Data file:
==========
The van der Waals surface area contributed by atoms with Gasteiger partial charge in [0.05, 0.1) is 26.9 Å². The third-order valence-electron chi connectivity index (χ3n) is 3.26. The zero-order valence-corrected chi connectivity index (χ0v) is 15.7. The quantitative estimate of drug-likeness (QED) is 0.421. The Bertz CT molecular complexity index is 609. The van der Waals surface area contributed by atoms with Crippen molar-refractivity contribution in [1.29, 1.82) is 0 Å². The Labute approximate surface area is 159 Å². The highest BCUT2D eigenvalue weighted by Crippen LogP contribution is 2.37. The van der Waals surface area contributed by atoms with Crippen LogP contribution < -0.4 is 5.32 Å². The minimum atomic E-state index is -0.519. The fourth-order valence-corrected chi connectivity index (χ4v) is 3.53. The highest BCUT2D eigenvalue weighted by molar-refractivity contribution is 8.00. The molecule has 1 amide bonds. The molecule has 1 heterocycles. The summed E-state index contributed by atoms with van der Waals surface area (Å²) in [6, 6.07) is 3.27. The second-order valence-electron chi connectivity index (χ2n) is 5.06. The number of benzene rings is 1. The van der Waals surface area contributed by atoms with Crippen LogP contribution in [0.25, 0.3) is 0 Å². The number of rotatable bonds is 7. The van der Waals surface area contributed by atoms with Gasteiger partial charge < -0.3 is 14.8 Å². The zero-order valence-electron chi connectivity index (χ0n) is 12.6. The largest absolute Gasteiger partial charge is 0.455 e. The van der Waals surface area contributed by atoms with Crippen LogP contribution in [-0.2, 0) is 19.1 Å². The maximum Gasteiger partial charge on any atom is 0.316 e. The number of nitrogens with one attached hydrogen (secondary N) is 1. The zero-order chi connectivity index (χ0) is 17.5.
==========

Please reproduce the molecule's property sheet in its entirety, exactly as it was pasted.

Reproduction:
The van der Waals surface area contributed by atoms with Gasteiger partial charge in [0.05, 0.1) is 26.9 Å². The third-order valence-electron chi connectivity index (χ3n) is 3.26. The zero-order valence-corrected chi connectivity index (χ0v) is 15.7. The quantitative estimate of drug-likeness (QED) is 0.421. The Bertz CT molecular complexity index is 609. The van der Waals surface area contributed by atoms with Crippen molar-refractivity contribution in [1.29, 1.82) is 0 Å². The Labute approximate surface area is 159 Å². The highest BCUT2D eigenvalue weighted by Crippen LogP contribution is 2.37. The van der Waals surface area contributed by atoms with Crippen LogP contribution < -0.4 is 5.32 Å². The minimum atomic E-state index is -0.519. The fourth-order valence-corrected chi connectivity index (χ4v) is 3.53. The highest BCUT2D eigenvalue weighted by molar-refractivity contribution is 8.00. The molecule has 1 amide bonds. The molecule has 1 heterocycles. The summed E-state index contributed by atoms with van der Waals surface area (Å²) in [6, 6.07) is 3.27. The second-order valence-electron chi connectivity index (χ2n) is 5.06. The number of benzene rings is 1. The van der Waals surface area contributed by atoms with Crippen LogP contribution in [0.25, 0.3) is 0 Å². The number of rotatable bonds is 7. The van der Waals surface area contributed by atoms with Gasteiger partial charge < -0.3 is 14.8 Å². The zero-order valence-electron chi connectivity index (χ0n) is 12.6. The largest absolute Gasteiger partial charge is 0.455 e. The van der Waals surface area contributed by atoms with Crippen LogP contribution in [-0.2, 0) is 19.1 Å². The maximum Gasteiger partial charge on any atom is 0.316 e. The number of nitrogens with one attached hydrogen (secondary N) is 1. The zero-order chi connectivity index (χ0) is 17.5.